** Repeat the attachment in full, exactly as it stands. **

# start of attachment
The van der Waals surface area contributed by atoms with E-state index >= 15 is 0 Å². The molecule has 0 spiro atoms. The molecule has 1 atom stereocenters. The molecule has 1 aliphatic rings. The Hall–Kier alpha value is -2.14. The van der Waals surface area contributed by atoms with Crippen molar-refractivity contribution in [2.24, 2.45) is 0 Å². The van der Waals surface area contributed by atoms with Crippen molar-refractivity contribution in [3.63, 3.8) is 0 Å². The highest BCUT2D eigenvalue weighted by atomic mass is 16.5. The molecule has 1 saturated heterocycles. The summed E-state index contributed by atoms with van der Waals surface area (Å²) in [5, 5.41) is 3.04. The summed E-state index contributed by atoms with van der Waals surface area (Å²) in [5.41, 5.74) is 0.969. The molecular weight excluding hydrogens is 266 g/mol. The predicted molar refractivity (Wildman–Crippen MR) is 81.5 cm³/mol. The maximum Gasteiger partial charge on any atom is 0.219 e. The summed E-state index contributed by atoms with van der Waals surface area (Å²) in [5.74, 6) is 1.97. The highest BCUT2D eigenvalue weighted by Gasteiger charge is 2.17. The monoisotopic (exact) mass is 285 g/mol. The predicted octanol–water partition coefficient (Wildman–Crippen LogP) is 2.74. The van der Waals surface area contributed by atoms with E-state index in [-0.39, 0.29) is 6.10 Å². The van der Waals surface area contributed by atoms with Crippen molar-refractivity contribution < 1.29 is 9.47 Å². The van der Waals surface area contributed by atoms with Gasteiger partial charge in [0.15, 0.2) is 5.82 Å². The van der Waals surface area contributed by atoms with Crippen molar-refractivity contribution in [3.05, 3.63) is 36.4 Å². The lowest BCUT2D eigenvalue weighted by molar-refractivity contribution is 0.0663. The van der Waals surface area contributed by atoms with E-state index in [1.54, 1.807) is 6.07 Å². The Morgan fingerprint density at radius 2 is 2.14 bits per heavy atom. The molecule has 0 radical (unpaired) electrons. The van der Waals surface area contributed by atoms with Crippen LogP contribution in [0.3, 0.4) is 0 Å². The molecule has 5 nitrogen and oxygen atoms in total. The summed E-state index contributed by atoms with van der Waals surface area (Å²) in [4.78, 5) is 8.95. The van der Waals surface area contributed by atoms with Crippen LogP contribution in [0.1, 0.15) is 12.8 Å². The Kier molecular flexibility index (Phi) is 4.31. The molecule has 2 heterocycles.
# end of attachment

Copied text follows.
The van der Waals surface area contributed by atoms with E-state index >= 15 is 0 Å². The molecule has 0 spiro atoms. The molecule has 1 atom stereocenters. The molecule has 1 aliphatic rings. The Hall–Kier alpha value is -2.14. The van der Waals surface area contributed by atoms with Crippen molar-refractivity contribution in [2.24, 2.45) is 0 Å². The van der Waals surface area contributed by atoms with Crippen molar-refractivity contribution in [3.63, 3.8) is 0 Å². The highest BCUT2D eigenvalue weighted by atomic mass is 16.5. The molecule has 1 saturated heterocycles. The summed E-state index contributed by atoms with van der Waals surface area (Å²) in [5, 5.41) is 3.04. The summed E-state index contributed by atoms with van der Waals surface area (Å²) in [5.41, 5.74) is 0.969. The molecular weight excluding hydrogens is 266 g/mol. The predicted molar refractivity (Wildman–Crippen MR) is 81.5 cm³/mol. The maximum Gasteiger partial charge on any atom is 0.219 e. The summed E-state index contributed by atoms with van der Waals surface area (Å²) in [5.74, 6) is 1.97. The highest BCUT2D eigenvalue weighted by Gasteiger charge is 2.17. The monoisotopic (exact) mass is 285 g/mol. The predicted octanol–water partition coefficient (Wildman–Crippen LogP) is 2.74. The van der Waals surface area contributed by atoms with E-state index in [-0.39, 0.29) is 6.10 Å². The van der Waals surface area contributed by atoms with Crippen molar-refractivity contribution < 1.29 is 9.47 Å². The van der Waals surface area contributed by atoms with Gasteiger partial charge in [0.15, 0.2) is 5.82 Å². The van der Waals surface area contributed by atoms with Crippen molar-refractivity contribution in [3.05, 3.63) is 36.4 Å². The lowest BCUT2D eigenvalue weighted by molar-refractivity contribution is 0.0663. The van der Waals surface area contributed by atoms with E-state index in [1.54, 1.807) is 6.07 Å². The Morgan fingerprint density at radius 2 is 2.14 bits per heavy atom. The molecule has 0 radical (unpaired) electrons. The van der Waals surface area contributed by atoms with Crippen LogP contribution in [0.3, 0.4) is 0 Å². The molecule has 5 nitrogen and oxygen atoms in total. The summed E-state index contributed by atoms with van der Waals surface area (Å²) in [4.78, 5) is 8.95. The van der Waals surface area contributed by atoms with Crippen LogP contribution in [0.1, 0.15) is 12.8 Å². The Kier molecular flexibility index (Phi) is 4.31. The molecule has 2 heterocycles.